The twentieth-century socialist experiments in Russia and China undermined human rights in their efforts to reduce inequality. This is not a road that we should attempt to follow.

Instead, we have to look at ways of reducing inequality within capitalism, and which do not undermine capitalism’s unparalleled capacity to increase productivity and generate wealth.

Long ago, Thomas Paine (1737-1809) argued for an inheritance tax, but balanced this by a grant to each adult at reaching the age of maturity. In this way, wealth would be recycled from the dead to the young, providing greater equality of opportunity across the board. Paine also advocated welfare provision and a guaranteed pension for those over 50.

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Bruce Ackerman and Anne Alstott took up Paine’s agenda in their proposal for a ‘stakeholder society.’ They argued that ‘property is so important to the free development of individual personality that everybody ought to have some’. They echoed Francis Bacon: ‘Wealth is like muck. It is not good but if it be spread.’

Ackerman and Alstott stressed progressive taxes on wealth rather than on income. Echoing Paine, they proposed a large cash grant to all citizens when they reach the age of majority, around the benchmark cost of taking a bachelor’s degree at private university in the United States. This grant would be repaid into the national treasury at death. To further advance redistribution, they argued for the gradual implementation of an annual wealth tax of two percent on a person’s net worth above a threshold of $80,000. Like Paine, they argued that every citizen has the right to share in the wealth accumulated by preceding generations. A redistribution of wealth, they proposed, would bolster the sense of community and common citizenship.

Increased wealth or inheritance taxes are likely to be unpopular because they are perceived as an attack on the wealth that we have built up and wish to pass on to our children or others of our choice. But the brilliance of Paine’s 1797 proposal for a cash grant at the age of majority is that it offers a quid-pro-quo for wealth or inheritance taxes at later life.

People will be more ready to accept wealth taxation if they have earlier benefitted from a large cash grant in their youth. Wealth would by recycled to younger generations rather than syphoned away. The more fortunate or successful can be persuaded to give up some of their advantages if they see the benefits for society as a whole.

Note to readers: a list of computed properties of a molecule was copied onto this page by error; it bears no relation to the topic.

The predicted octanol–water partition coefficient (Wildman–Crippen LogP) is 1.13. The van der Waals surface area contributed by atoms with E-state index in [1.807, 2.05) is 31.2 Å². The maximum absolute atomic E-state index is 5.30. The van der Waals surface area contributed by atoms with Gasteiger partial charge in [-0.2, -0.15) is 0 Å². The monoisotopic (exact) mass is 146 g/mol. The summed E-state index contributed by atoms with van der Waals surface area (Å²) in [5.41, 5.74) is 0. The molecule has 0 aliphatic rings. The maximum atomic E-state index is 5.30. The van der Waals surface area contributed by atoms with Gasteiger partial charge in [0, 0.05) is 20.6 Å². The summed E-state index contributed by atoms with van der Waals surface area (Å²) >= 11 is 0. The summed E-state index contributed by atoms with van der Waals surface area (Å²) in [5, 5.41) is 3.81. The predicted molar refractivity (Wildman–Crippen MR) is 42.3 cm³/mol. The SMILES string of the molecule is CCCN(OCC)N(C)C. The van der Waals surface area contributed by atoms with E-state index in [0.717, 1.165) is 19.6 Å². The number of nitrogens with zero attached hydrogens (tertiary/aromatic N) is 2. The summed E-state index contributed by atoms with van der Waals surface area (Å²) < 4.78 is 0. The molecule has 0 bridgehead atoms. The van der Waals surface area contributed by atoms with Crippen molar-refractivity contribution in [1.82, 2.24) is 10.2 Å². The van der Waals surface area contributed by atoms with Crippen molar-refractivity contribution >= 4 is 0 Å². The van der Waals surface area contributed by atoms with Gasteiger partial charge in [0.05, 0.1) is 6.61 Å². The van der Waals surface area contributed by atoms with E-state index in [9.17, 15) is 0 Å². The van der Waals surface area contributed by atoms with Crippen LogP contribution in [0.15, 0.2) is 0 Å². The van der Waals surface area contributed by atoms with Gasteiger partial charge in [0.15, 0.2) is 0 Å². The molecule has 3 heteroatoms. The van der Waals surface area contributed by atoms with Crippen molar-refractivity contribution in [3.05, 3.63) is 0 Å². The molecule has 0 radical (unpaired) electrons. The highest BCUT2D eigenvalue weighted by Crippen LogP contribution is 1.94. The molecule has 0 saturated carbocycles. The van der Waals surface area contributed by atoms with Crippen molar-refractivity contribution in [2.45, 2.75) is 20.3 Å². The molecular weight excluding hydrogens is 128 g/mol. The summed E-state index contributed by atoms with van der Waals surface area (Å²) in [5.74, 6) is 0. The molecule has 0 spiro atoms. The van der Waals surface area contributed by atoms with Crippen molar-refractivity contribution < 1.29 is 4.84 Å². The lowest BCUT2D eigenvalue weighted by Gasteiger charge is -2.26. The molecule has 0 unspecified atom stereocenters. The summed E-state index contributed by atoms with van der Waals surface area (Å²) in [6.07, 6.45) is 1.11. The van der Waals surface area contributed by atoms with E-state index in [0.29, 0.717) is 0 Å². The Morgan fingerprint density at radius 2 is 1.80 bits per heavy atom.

In the economy, there are many ways of spreading power and influence more broadly. The idea of extending employee shareholding is growing in popularity. This is a flexible strategy for extending ownership of revenue-producing assets in society. In the USA alone, over ten thousand enterprises, employing over ten million workers, are part of employee-ownership, stock bonus, or profit-sharing schemes. Employee ownership can increase incentives, personal identification with the enterprise, and job satisfaction for workers.

As modern capitalist economies become more knowledge-intensive, access to education to develop skills becomes all the more important. Those deprived of such education suffer a degree of social exclusion, and, unless it is addressed, this problem is likely to get worse. Widespread skill-development policies are needed, alongside integrated measures to deal with job displacement and unemployment.

A key challenge for modern capitalist societies, alongside the needs to protect the natural environment and enhance the quality of life, is to retain the dynamic of innovation and investment while ensuring that the rewards of the global system are not returned largely to the richer owners of capital. As Paine put it in 1797:

All accumulation, therefore, of personal property, beyond what a man’s own hands produce, is derived to him by living in society; and he owes on every principle of justice, of gratitude, and of civilization, a part of that accumulation from whence the whole came.

We need to update Paine’s approach to dealing with inequality, to suit modern times.

[1] Data are for 2010 and from the Credit Suisse Research Institute (2012). See also Piketty (2014) for extensive data on inequality.